Welcome to our blog. We hope you enjoy our posts on Peruvian history, archaeology, cultural insights, events such as festivals, and travel tips.

January Peruvian Festivals

Elvi Bjorkquist - Tuesday, January 25, 2011

The VI National Marinera Contest



There is no time when Peru's love for its official coastal dance is more spiritedly manifested than during The National Marinera Contest in Trujillo. For two weeks Local parades liven up the streets and several Marinera competitions are held in local stadiums and collseums in Trujillo.  This is the first year the contest will be considered a worldwide event after more than 100 contestants from different nationalities, from amateurs to national champions, signed up to compete.

When: Saturday, Jan. 15 through Sunday, Jan. 30, 2011

Where: Plaza de toros de Trujillo


El Niño Perdido Festival in Huancavelica




Huancavelica's El Niño Perdido (Lost Child) Festival is a four day celebration based on the story that one day Jesus got lost and a search party composed by a group of slaves from Chincha and their master looked for him until they found him in Huancavelica's  church of Santo Domingo and then they danced to celebrate finding him. This festival is most famous for the Danza de los negritos (dance by the black people) competition where locals dressed in bright costumes and black masks dance in the streets after a man dressed in a white mask cracks his whip to begin the festivity. There are also other dance shows, food fairs,

and rituals.

When: Saturday, Jan. 14 through Tuesday Jan 18, 2011

Where: Huancavelica

Free Admission


Christmas in Peru

Elvi Bjorkquist - Wednesday, December 22, 2010





Christmas Delights All Over Peru on December 24-25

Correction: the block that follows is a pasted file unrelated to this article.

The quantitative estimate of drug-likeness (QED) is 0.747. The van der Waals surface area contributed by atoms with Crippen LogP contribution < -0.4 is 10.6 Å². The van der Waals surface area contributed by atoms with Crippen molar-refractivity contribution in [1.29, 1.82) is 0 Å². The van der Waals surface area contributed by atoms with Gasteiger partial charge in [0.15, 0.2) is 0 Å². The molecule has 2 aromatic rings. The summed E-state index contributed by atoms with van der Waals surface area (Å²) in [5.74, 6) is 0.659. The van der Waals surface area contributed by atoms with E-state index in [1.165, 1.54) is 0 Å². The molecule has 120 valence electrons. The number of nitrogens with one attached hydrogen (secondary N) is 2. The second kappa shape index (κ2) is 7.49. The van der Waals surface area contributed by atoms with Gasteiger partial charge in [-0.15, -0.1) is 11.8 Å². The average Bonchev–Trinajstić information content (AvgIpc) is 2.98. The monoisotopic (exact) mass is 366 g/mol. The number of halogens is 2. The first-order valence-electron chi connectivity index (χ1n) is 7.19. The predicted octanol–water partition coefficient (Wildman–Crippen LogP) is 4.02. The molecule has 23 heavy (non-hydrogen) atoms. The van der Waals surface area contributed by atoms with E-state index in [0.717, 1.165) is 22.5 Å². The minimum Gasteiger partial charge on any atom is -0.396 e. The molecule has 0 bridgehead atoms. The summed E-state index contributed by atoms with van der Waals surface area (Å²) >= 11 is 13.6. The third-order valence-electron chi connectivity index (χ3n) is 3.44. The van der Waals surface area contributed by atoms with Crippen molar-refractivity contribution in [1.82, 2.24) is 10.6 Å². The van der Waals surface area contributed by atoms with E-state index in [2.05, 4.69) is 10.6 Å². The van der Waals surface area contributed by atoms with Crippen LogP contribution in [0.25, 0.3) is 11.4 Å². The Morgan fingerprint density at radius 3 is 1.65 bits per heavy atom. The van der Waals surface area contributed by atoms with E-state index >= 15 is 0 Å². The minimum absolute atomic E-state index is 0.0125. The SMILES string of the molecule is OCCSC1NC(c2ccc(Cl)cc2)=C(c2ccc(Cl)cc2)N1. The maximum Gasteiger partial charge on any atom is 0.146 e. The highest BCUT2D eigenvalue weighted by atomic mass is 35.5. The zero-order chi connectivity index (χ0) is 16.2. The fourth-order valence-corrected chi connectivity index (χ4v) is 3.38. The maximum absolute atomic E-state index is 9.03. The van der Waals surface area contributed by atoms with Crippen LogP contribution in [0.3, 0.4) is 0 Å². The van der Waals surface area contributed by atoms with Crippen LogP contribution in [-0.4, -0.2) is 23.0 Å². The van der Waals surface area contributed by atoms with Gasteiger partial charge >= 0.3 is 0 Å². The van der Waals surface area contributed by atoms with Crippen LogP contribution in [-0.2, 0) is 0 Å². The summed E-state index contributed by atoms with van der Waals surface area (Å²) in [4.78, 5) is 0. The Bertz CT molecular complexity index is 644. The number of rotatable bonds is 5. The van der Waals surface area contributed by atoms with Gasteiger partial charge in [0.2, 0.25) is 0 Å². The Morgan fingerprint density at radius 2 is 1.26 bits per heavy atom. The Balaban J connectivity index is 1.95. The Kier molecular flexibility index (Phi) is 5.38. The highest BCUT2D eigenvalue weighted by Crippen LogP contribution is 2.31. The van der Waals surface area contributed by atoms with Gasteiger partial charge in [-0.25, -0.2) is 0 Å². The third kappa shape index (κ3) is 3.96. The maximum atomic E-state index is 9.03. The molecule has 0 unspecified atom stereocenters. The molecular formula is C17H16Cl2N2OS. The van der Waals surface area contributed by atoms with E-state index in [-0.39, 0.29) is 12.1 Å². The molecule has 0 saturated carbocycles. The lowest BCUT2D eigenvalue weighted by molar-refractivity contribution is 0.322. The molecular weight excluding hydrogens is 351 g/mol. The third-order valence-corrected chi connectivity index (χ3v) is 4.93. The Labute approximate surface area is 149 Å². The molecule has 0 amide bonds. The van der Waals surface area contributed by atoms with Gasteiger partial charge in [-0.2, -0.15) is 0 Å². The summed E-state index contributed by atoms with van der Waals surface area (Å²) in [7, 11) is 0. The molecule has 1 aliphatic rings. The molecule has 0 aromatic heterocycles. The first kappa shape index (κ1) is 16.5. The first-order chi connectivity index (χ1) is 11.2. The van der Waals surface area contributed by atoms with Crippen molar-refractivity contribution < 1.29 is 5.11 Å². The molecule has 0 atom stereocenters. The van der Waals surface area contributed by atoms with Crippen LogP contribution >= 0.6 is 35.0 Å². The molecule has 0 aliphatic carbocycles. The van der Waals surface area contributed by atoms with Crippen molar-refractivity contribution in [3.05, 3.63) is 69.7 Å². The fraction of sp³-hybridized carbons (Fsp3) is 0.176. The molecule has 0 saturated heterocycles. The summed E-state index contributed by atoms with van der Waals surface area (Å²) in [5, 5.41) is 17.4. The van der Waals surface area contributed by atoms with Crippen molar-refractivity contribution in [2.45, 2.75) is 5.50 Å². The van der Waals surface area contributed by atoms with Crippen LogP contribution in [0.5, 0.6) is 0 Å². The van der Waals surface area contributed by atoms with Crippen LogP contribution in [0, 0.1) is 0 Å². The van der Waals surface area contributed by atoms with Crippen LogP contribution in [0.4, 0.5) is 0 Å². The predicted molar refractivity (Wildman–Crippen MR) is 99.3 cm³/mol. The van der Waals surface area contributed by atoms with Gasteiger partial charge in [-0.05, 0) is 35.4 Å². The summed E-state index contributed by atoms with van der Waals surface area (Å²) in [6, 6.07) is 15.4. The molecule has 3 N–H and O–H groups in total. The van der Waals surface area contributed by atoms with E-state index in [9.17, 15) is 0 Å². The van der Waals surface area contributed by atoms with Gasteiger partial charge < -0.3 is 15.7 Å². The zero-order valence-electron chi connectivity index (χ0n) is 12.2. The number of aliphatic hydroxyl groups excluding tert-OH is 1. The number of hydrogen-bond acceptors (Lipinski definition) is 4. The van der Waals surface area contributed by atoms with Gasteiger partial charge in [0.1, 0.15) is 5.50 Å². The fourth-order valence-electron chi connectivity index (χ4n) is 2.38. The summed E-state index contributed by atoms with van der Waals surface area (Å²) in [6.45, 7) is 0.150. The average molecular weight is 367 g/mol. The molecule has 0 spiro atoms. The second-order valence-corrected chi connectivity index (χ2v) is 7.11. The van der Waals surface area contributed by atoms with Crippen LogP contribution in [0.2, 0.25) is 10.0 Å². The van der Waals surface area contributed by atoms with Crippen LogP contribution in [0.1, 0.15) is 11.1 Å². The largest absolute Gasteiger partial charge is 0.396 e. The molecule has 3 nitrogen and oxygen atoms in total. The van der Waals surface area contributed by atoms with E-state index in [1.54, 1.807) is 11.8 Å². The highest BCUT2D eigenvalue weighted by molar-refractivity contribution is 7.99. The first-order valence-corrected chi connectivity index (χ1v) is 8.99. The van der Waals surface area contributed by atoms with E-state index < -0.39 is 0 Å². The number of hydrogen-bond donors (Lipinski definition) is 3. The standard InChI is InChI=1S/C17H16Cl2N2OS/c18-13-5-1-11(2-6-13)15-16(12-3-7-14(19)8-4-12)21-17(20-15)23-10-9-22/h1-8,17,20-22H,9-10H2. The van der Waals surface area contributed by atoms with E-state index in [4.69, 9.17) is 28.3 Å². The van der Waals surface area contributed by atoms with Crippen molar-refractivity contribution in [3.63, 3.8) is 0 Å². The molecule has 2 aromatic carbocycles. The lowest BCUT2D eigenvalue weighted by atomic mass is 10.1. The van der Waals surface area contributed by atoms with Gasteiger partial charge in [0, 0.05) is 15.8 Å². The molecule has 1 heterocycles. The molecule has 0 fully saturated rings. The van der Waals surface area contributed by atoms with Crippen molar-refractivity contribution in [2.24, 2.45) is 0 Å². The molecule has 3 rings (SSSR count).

The birth of the infant Christ allowed early Peruvians to identify immediately with the festivity, which gave rise to artisan creativity, a sense of aesthetics and the religious devotion of Andean peoples. Andean Christmas began taking on characteristics of its own by adding elements from each region. The highlanders put together Nativity scenes in churches and homes, perform dances and plays, cook typical dishes and produce a wide range of handicrafts such as Nativity scenes in Huamanga stone, retablos featuring images related to Christmas and pottery or carved gourds called mates burilados decorated with Yuletide scenes. In most Andean communities, the festival continues until la Bajada de los Reyes (the arrival of the three wise men), January 6, when traditionally people exchange gifts.


The market of Santuranticuy in Cusco is a wonderful crafts market on the main Square of Cuzco. The Plaza comes alive on the morning of Christmas eve with crafts people selling their crafts. Artisans sell a large variety of sacred representations, woodcarvings, pottery and nativity scenes.


Galas, Laicas o Tusuq – December 24th – 28th

Province of Huancavelica

An ancient dance is still performed today which is a classical dance with a magical/religious ritual and represents characters such as the Pachamama (Earth Mother), Hananpacha (realm of the gods), and Ucupacha (underworld) as well as aspects of Andean popular life. The presentation takes place at the Church of San Francisco.